Novartis announced new data from the ACROSS study, which assessed 10-year disability outcomes in people with relapsing remitting multiple sclerosis (RRMS) treated with Gilenya® (fingolimod). These results provide supportive evidence of the long-term effectiveness of continuous Gilenya treatment on controlling disability progression. Full results are being presented at the 32nd Congress of the European Committee for Treatment and Research in Multiple Sclerosis (ECTRIMS), in London, UK.
ACROSS is a single visit observational study of 175 individuals previously enrolled in the Phase II study of fingolimod in RRMS.The study met its primary endpoint of a significantly lower change from baseline at 10 years in patients’ Expanded disability Status Scale (EDSS) score with continuous versus non-continuous Gilenya treatment (0.55 versus 1.21, respectively; p=0.0155).Analyses of key secondary endpoints showed that after 10 years, the risk of progression to secondary progressive MS (SPMS) was reduced by 66.2% in patients who remained on Gilenya treatment for at least eight years, compared to those who did not.There was also a significant four-fold delay in the time to use of a wheelchair. Almost 60% (59.4%) of patients in ACROSS stayed on Gilenya at 10 years, demonstrating persistence of treatment over the long term.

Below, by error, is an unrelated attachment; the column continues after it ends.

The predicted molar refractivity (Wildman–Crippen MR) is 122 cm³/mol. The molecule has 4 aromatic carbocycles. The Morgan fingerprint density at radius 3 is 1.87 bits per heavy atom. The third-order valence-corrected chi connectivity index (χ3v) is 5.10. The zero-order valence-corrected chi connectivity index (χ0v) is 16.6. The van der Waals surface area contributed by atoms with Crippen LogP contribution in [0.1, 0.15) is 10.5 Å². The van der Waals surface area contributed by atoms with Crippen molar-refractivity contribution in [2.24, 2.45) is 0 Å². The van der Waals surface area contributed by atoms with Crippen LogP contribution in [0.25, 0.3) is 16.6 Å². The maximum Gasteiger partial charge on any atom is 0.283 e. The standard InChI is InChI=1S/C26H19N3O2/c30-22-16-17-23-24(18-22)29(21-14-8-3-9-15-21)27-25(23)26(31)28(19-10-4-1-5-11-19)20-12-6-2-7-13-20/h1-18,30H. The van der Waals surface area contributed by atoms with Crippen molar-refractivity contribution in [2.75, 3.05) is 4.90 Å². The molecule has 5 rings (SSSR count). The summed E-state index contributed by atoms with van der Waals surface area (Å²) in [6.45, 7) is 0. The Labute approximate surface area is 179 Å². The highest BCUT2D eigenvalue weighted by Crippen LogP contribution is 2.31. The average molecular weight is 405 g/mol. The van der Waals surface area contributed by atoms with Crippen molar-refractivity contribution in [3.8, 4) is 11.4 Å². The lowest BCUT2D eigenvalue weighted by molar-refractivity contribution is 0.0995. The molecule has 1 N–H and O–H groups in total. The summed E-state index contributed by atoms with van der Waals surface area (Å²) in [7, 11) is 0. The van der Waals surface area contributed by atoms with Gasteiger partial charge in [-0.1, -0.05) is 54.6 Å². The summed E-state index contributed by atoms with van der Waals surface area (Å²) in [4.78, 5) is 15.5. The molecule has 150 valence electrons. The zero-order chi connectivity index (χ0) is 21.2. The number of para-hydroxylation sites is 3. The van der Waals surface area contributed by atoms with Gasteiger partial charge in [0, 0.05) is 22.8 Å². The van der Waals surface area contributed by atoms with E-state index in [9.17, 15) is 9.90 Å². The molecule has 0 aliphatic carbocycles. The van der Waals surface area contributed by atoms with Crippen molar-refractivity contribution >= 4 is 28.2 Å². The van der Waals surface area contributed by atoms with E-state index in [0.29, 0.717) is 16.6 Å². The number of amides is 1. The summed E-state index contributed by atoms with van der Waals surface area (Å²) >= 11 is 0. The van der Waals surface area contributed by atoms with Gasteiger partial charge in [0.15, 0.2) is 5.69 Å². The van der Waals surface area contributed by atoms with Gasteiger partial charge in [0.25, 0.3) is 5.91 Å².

“Multiple sclerosis is a debilitating, life-long disease, and greatly impacts how individuals are able to go about their daily lives,” said Vasant Narasimhan, Global Head Drug Development and Chief Medical Officer for Novartis. “The ACROSS data add to our understanding of the long-term use of Gilenya as a highly-effective treatment option for people with relapsing remitting MS.”
MS is a chronic neurological disease, associated with worsening physical and cognitive (e.g. memory) disability over time that limits sufferers’ abilities to go about everyday tasks.Limiting disability progression as early on in the disease process as possible is an important treatment goal in MS and can help improve the long-term outcomes of people with the condition, as well as delaying progression to SPMS.